a much grander office in the World Trade Center. OpSail '76 was thus another event rhar grew from an NMHS committee. Wirh OpSail still in rhe offing, I left South Street. When C ity authorities offered NMHS new quarters in rhe Fulton Street fireboat house in Brooklyn, we moved our public functions rhere. Norma produced Sea History from our home in northern Westchester, where she had young children ro raise--who eventually b ecame interested in rhe work. (While a college sophomore Joe Stanford, as a volunteer, compiled and edired Sea H istory's Guide to American and Canadian M aritime Museu ms, which sold out rapidly in rwo printings.)
The barque Elissa of Galveston (below left) and the Liberty Ship Jeremiah O 'Brien (right) were restored as working ships thanks to the $5 million Maritime H eritage Act secured by NMHS.
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A Cause in Motion Though Kaiulani had slipped from our grasp in rhe Philippines, seized by a local scrap ya rd, we moved forward. Pursuing o ur mission with historic ships, we launched a campaign ro save rhe Cape Verdean immigrant packet Ernestina, the former Effie M Mo rrissey, a Grand Banks fi shing schooner and later an Arctic exploring vessel. This fi ve-year effort, led by Frank Braynard and Pere Seeger, succeeded in saving the ship through a broad-based effort. Much support came from rhe Cape Verdean community, w hich gained funds from the National Endowment for the Humanities-the first government support for a non -naval histo ri c ship. We failed in our effort ro save rhe Hudson River steamer A lexander Hamilton, the "white swan of the Hudson," which sank in a welter of divided responsibilities and unkept governmental commitments. 1l1en, in 1979 we secured a $5 million federal grant from rhe Maritime Heritage Fund with the support of Senators Warren Magnuson and Edward Ke nnedy. This money provided vital fundin g ro the barque Elissa, rhe Liberty ship Jeremiah O 'Brien, and other projects of national importance. Sea History's role proved pivo tal in these successes, and we felt it had ea rned the sobriquet of "The Journal of a Cause in Motion." Historic ships remain ed central in our interests, but in rhe 199 0s, inspired by a talk Walter Cronk.ire gave co dedicate rhe new NMHS headquarters in Peekskill, N ew York, we embarked on our M aritime Education Initiati ve to invo lve more Americans in rhe seafaring srory. 1l1e United Stares' relationship with rhe sea had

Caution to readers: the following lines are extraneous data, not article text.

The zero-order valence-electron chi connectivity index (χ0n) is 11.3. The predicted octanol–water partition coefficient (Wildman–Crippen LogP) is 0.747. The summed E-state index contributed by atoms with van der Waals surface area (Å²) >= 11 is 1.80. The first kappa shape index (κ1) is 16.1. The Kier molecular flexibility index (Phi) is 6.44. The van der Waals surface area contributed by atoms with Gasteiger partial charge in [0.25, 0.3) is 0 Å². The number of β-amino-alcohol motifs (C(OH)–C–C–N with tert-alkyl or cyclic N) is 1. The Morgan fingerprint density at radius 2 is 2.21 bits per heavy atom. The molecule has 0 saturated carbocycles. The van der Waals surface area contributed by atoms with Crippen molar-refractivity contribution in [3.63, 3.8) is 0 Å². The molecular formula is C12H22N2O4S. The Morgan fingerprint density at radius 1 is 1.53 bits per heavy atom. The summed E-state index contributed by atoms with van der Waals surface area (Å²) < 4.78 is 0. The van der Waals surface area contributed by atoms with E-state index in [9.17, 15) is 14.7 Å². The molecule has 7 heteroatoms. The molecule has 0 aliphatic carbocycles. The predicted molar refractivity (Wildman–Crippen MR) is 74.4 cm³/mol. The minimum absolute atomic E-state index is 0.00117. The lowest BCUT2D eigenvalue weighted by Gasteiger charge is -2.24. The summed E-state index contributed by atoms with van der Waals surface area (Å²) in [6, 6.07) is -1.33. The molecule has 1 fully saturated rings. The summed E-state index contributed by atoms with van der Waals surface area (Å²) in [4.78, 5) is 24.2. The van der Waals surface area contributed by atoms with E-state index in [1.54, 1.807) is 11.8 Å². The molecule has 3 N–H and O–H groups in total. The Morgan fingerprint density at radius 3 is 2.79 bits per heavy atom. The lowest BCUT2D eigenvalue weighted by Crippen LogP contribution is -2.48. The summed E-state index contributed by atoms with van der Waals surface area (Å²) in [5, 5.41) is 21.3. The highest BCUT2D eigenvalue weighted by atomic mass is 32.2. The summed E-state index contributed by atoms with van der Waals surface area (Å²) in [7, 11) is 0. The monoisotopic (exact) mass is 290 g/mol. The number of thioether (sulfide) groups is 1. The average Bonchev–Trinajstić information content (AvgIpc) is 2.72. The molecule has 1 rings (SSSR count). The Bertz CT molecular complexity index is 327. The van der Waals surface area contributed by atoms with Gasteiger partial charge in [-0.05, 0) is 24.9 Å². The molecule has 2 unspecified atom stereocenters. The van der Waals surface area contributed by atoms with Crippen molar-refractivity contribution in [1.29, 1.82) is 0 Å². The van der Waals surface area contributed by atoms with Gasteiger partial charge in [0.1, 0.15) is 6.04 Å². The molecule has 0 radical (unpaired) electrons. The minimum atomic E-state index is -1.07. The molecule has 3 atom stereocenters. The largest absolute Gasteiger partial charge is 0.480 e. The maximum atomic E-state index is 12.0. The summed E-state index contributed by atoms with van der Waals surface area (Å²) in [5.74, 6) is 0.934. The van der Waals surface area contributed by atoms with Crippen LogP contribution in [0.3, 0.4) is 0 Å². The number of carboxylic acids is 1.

Under another act, partial funding was secured to send the O'Brien to No rmandy for the 50th anniversary ofD -D ay-a graphic illustration ofsea history as world history.
built rhe nation and done so much for rhe cause of freedom. 1l1e ships marrered, after all, because you can't go ro sea w ithout rhem and rhey provide a tangible link to rhis important story. W e began to turn more of our artemion ro the historical tapes try of which the ship was the organizing symbol , mankind's many-stranded, flowing experience of seafarin g. Hisrory, after all, is nor cooped up in rhe arric of rhe past; ir has irs own continuing reali ty and li ving conn ections ro the presem-and ro rhe co urse allead. "The sea is one," runs the rime-honored naval precept, and we believe this ro be true also of what 1l1omas Jefferson o nce called "rhe ocean of time opening upon us." Acting in this worldwide and ages-long perspecti ve, we were able ro help secure recognition of m ercham seamen's rights ro medical care and pension fund s for their perilous volumeer service in World War II, and were able to be of some help to the Liberty ship Jeremiah O'Brien on her epic voyage ro No rmandy on rhe 50rh annive rsary of D-Day in 1994, and ro her sister Liberty john W Brown in her tour of American Easr Coast pons. President Reagan and Senator Par Moynihan paid rribure ro these efforts in the pages of Sea History, and ve terans' groups and maritime unions supported our efforts in rh e work and remain involved in our educational programs today. Surely we must be interes ted in today's mariners to be rrue ro rhe heritage we celebrate in rhe seamen of bygone days. D eirdre O 'Regan , Sea History's editor for rhe pasr five years, has vigorously developed rhe policy of "on deck" reporting, using her feeling for seafarin g built up in extensive ocean voyaging under sail. Just back from a mo nth of diving on hisroric wrecks in rhe Pacific, she keeps her active engagemenr wirh pas r and presem seafaring. On her watch we can look forward ro new adva nces in our work, and ro new historical discoveries turned up in Sea H istory's lengthening wake. J, Peter Stanford is president emeritus ofthe National Maritime Historical Society and Sea Histo ry's editor-at-large.
SEA HISTORY 125 , WINTER 2008-09